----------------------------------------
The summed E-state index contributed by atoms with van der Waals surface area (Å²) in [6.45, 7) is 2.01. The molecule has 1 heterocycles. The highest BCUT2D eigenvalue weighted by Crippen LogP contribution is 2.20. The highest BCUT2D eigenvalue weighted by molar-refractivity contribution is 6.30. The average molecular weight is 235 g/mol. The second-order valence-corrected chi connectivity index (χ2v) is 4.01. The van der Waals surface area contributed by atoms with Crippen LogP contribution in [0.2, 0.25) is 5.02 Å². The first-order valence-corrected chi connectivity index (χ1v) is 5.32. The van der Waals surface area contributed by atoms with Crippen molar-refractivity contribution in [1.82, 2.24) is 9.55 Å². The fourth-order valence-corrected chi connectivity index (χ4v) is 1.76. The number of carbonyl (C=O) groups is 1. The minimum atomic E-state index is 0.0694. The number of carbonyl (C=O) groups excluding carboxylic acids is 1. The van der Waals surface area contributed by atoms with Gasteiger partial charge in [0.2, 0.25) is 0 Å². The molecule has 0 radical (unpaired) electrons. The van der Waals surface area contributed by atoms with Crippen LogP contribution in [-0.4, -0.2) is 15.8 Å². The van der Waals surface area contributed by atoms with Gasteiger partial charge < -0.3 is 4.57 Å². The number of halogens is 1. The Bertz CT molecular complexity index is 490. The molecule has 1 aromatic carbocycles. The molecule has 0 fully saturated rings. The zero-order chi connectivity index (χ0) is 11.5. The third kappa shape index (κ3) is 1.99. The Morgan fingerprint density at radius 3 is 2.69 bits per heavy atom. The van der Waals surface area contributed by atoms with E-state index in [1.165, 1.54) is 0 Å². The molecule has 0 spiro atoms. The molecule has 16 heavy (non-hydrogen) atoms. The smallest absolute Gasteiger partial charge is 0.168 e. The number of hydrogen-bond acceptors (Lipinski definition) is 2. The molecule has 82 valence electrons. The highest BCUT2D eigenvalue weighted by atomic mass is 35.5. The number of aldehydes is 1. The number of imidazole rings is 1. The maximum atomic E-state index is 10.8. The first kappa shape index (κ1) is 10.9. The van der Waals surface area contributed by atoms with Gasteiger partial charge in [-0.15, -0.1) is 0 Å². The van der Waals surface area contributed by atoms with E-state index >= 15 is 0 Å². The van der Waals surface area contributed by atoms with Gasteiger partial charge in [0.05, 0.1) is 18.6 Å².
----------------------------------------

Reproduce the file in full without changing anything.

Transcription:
The summed E-state index contributed by atoms with van der Waals surface area (Å²) in [6.45, 7) is 2.01. The molecule has 1 heterocycles. The highest BCUT2D eigenvalue weighted by Crippen LogP contribution is 2.20. The highest BCUT2D eigenvalue weighted by molar-refractivity contribution is 6.30. The average molecular weight is 235 g/mol. The second-order valence-corrected chi connectivity index (χ2v) is 4.01. The van der Waals surface area contributed by atoms with Crippen LogP contribution in [0.2, 0.25) is 5.02 Å². The first-order valence-corrected chi connectivity index (χ1v) is 5.32. The van der Waals surface area contributed by atoms with Crippen molar-refractivity contribution in [1.82, 2.24) is 9.55 Å². The fourth-order valence-corrected chi connectivity index (χ4v) is 1.76. The number of carbonyl (C=O) groups is 1. The minimum atomic E-state index is 0.0694. The number of carbonyl (C=O) groups excluding carboxylic acids is 1. The van der Waals surface area contributed by atoms with Gasteiger partial charge in [0.2, 0.25) is 0 Å². The molecule has 0 radical (unpaired) electrons. The van der Waals surface area contributed by atoms with Crippen LogP contribution in [-0.4, -0.2) is 15.8 Å². The van der Waals surface area contributed by atoms with Gasteiger partial charge < -0.3 is 4.57 Å². The number of halogens is 1. The Bertz CT molecular complexity index is 490. The molecule has 1 aromatic carbocycles. The molecule has 0 fully saturated rings. The zero-order chi connectivity index (χ0) is 11.5. The third kappa shape index (κ3) is 1.99. The Morgan fingerprint density at radius 3 is 2.69 bits per heavy atom. The van der Waals surface area contributed by atoms with E-state index in [1.165, 1.54) is 0 Å². The molecule has 0 spiro atoms. The molecule has 16 heavy (non-hydrogen) atoms. The smallest absolute Gasteiger partial charge is 0.168 e. The number of hydrogen-bond acceptors (Lipinski definition) is 2. The molecule has 82 valence electrons. The highest BCUT2D eigenvalue weighted by atomic mass is 35.5. The number of aldehydes is 1. The number of imidazole rings is 1. The maximum atomic E-state index is 10.8. The first kappa shape index (κ1) is 10.9. The van der Waals surface area contributed by atoms with Gasteiger partial charge in [-0.15, -0.1) is 0 Å². The van der Waals surface area contributed by atoms with E-state index >= 15 is 0 Å². The van der Waals surface area contributed by atoms with Gasteiger partial charge in [0.05, 0.1) is 18.6 Å².